Hesitating Between Transitions? Here’s How To Fix It.

In the past week of teaching, I’ve noticed a problem among most students learning new pieces or songs. All seem to have pauses or hesitations throughout their music–even if from memory–in transitional places. You know what I’m talking about. You hear someone play a song and things are going well, but when a different section happens, or a large jump, anything different, they stop to see where to go next. These dreaded pauses cause listeners to wait in anticipation for what’s next. This can easily be avoided with the right practice strategy!

What exactly am I talking about?

If you’re still unsure about what exactly I’m talking about, let’s use the song “Happy Birthday” as an example. We will use this example throughout the rest of the article. Imagine you’re playing, (or hearing), this tune, and it goes something like this:

“Happy Birthday to you,Happy Birthday to you,Happy —- *long pause* —- BIRTHDAY dear Charlie, Happy Birthday to you! “’
Here is a photo of the score. (I’ve circled where the pause has occurred to clarify.)

Why Does This Happen?

Why the pause there? That is the climax! But of course that’s where an error would be; it has the largest jump out of anywhere in the entire song, (a full octave)! There are two reasons for the hesitation on this jump: a mental block and a physical block.

Number 1: Players know that it’s coming and don’t want to miss such a large leap, so they overcompensate by pausing and really focus on getting it right, (i.e. “sticking the landing”). This would be a mental block.

Number 2: Players know what it’s supposed to sound like, they aren’t afraid, but rather they can’t get to the octave quick enough. This would be a physical block.

Now that we know why this problem has occurred, let’s talk about how to fix it.

How To Fix It

Whenever there’s a large jump or a certain shift in the music that has caused delay, the first thing to do is to identify the problem. Identify the problem exactly, (this will usually be two notes, or two beats). Just as we did in “Happy Birthday,” identify which two notes are causing the delay–NOT the area in general, but the EXACT two notes. In “Happy Birthday” it was the octave. Circle those two notes. In the “Happy Birthday” example, we would circle the notes on that octave, or “py birth.”

Now that we’ve identified the exact problem, we need to isolate it in practice. The brain absorbs information better in small chunks. Slowly play those two notes over and over again until it feels comfortable. Gradually close the gap of time between them. For the “Happy Birthday” example. You would play “py birth” repeatedly. That octave should become easy and even at a slow tempo.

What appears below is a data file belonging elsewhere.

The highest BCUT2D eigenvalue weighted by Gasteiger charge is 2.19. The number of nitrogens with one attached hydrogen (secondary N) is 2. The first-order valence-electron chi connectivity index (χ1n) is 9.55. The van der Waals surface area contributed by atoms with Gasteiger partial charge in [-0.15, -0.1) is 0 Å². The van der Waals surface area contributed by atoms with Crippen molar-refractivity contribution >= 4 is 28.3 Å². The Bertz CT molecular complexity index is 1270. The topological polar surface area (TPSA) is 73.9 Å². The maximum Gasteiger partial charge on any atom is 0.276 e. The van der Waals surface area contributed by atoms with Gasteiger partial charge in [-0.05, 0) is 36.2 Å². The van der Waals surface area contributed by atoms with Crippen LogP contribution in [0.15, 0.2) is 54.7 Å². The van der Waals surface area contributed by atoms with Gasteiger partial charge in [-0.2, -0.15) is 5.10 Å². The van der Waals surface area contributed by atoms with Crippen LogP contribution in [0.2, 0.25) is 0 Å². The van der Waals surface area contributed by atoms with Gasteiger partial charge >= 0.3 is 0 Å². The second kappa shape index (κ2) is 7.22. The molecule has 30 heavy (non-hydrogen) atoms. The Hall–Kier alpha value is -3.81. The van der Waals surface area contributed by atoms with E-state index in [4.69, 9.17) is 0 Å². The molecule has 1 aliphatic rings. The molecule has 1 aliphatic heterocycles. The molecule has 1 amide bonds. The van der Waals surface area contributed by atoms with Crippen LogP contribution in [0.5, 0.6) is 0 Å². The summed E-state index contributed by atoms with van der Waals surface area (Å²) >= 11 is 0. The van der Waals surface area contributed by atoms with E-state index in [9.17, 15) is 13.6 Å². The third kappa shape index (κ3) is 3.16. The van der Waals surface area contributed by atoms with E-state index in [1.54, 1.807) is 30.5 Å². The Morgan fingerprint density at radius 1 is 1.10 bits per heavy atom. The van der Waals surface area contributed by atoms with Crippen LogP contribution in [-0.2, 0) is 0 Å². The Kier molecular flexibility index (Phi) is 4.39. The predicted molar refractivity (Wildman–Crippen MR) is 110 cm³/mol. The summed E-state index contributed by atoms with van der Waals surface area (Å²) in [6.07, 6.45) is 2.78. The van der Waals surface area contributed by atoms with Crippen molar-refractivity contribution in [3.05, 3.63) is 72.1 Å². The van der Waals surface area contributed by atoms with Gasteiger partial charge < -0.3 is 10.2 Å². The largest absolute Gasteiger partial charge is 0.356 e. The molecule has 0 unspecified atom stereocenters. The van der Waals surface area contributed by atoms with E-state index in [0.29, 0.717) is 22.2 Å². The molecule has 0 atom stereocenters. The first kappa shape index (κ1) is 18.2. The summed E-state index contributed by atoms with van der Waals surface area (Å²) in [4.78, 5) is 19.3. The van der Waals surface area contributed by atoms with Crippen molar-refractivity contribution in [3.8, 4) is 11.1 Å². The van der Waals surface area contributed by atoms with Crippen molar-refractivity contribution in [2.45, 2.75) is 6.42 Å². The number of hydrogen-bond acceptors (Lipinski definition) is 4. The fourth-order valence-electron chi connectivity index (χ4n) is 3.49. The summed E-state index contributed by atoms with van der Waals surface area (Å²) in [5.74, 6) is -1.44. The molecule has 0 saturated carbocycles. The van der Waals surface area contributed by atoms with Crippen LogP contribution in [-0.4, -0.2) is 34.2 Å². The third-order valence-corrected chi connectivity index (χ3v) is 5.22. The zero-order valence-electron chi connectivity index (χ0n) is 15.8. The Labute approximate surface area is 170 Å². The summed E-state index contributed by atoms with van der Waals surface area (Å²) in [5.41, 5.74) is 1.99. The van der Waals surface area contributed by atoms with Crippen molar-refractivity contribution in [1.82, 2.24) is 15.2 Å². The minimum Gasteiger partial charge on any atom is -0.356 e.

After the octave becomes easy and even in a slow tempo, try speeding it up. (Yes, just those two notes!). Play them faster and faster–even faster than the actual performance tempo. “Py- birth-py-birth-py-birth-py-birth!”

Once comfortable with the two problem notes, add the two notes around it. Add just one note on either side of the two note problem area and play the four notes at a slow tempo. In “Happy Birthday,” we would now play “hap- py- birth- day-”. Use the same steps as before: play slowly until perfectly in time and comfortable, and then speed it up gradually.

Now that those four notes are perfect, add more surrounding text. In “Happy Birthday,” we would play “Birthday, Happy Birthday, Happy.” Apply the same steps as before: slow it down and gradually speed it up.

Finally, play the entire thing at tempo. Is it easier? It should be! If it’s still not quite up to par, go back to the original problem area (“py-birth”), and regroup. Keep practicing small chunks until it starts to come together–I promise it will work!

Now that you can play the whole song, or whole section, perfectly, go practice something else for a while and come back to it. That’s a good test for your motor memory. Switching focus often let’s us constantly reevaluate. Practicing this way creates a way to check real progress. And again, if it’s not as good as it was before, go back to the original two notes and repeat the process again! Do these steps and your transition problems will be solved!


To prevent transition hesitations and pauses in future songs or pieces, I have two pieces of advice:

  1. Before you start learning something, look through it and identify potential problem areas. Circle them and practice them first each time you start practicing the piece.
  2. NEVER keep playing after you pause at a place like this. Stop and isolate the problem. Fix it, (or take steps to fixing it), before going on. If you allow the pause to become part of your playing, it is even harder to fix later! It will take more time. Address it immediately and don’t procrastinate!

That’s a lot of talk about two notes! But most often the biggest problems of playing come from small errors! So remember to slow down and isolate in practice!

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